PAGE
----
Some versions of eggs Florentine can still contain bacon, however strictly speaking eggs Florentine are a classic vegetarian breakfast item.
What’s the difference between eggs Benedict and eggs Royale?
Not a fan of Canadian bacon?
Then try eggs Royale: English muffins, poached eggs and smoked salmon with hollandaise sauce.
A yummy pescatarian breakfast!
What is egg Benedict sauce made of?
The ingredients for Hollandaise sauce are butter, egg yolks, lemon juice or vinegar, salt and pepper.
Hollandaise sauce does not contain cream!
Where does hollandaise sauce come from?
Definitely not from Holland or The Netherlands, despite its name.
Hollandaise originally comes from France, where it first became popular under the name of sauce Isigny.
That perhaps rings a bell: you might have heard of Isigny butter or cream. Isigny is a small Normandy town in Northern France that is famous for its dairy products.
What is the difference between poached eggs and Eggs Benedict?
Poached eggs are eggs that you crack, put into boiling water and leave to cook for a short time until the egg white has set but the yolk stays runny inside.
Poached eggs are used in dishes such as eggs Benedict.
Why is eggs Benedict so good?
Good question, why do you like eggs benny so much?
And why is it so popular?
All we can think of is because the poached eggs are so creamy and rich, and go so well with that buttery Hollandaise sauce.
Eggs benny are salty, sweet, cream and lemony at the same time.
Elegant comfort food!
What are the variations of eggs Benedict?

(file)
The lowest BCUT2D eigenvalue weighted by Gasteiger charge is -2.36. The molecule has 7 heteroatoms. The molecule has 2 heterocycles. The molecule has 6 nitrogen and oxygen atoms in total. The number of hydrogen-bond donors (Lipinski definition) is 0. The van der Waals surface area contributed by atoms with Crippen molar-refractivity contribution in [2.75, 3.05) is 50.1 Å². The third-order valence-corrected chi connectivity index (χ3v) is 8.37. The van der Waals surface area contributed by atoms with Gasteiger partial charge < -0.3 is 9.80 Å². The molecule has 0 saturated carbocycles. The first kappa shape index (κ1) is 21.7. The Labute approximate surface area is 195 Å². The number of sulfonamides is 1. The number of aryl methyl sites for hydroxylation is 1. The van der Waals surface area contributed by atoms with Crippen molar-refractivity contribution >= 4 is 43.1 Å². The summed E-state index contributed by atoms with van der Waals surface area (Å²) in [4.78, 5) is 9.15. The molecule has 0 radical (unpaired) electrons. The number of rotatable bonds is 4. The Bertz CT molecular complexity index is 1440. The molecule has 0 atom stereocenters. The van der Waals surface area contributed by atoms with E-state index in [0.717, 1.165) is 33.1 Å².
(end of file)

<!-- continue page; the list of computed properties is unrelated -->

We already talked about eggs Florentine and eggs Royale.
Let’s look at other lesser known versions!
Eggs Sardou is a Louisiana Creole cuisine dish that consists of poached eggs, artichoke bottoms, creamed spinach and Hollandaise sauce.
Also from New Orleans: eggs Cochon, or buttermilk biscuits with Cajun pulled pork, poached eggs and hollandaise sauce.
Eggs Neptune is also an American eggs benny version of English muffin with crab meat, poached eggs, and Hollandaise sauce.
Which one do you like the most, or do you prefer the classic version?
Is eggs Benedict supposed to be cold?
Not at all.
All the items in an eggs benny should be warm.
The muffin, the poached egg, the bacon and the Hollandaise sauce – all of it.
So sure making this dish at home is quite a task, to get all the components ready and warm at the same time.
Do you make eggs benny yourself?
What goes good with eggs Benedict?
You can make it a full meal by adding oven roast potatoes and tomatoes or a crisp green salad.
Should eggs Benedict be runny?
Poached eggs should be runny indeed.
Eggs benny are only done right when you cut into it and that perfectly runny yolk comes oozing out.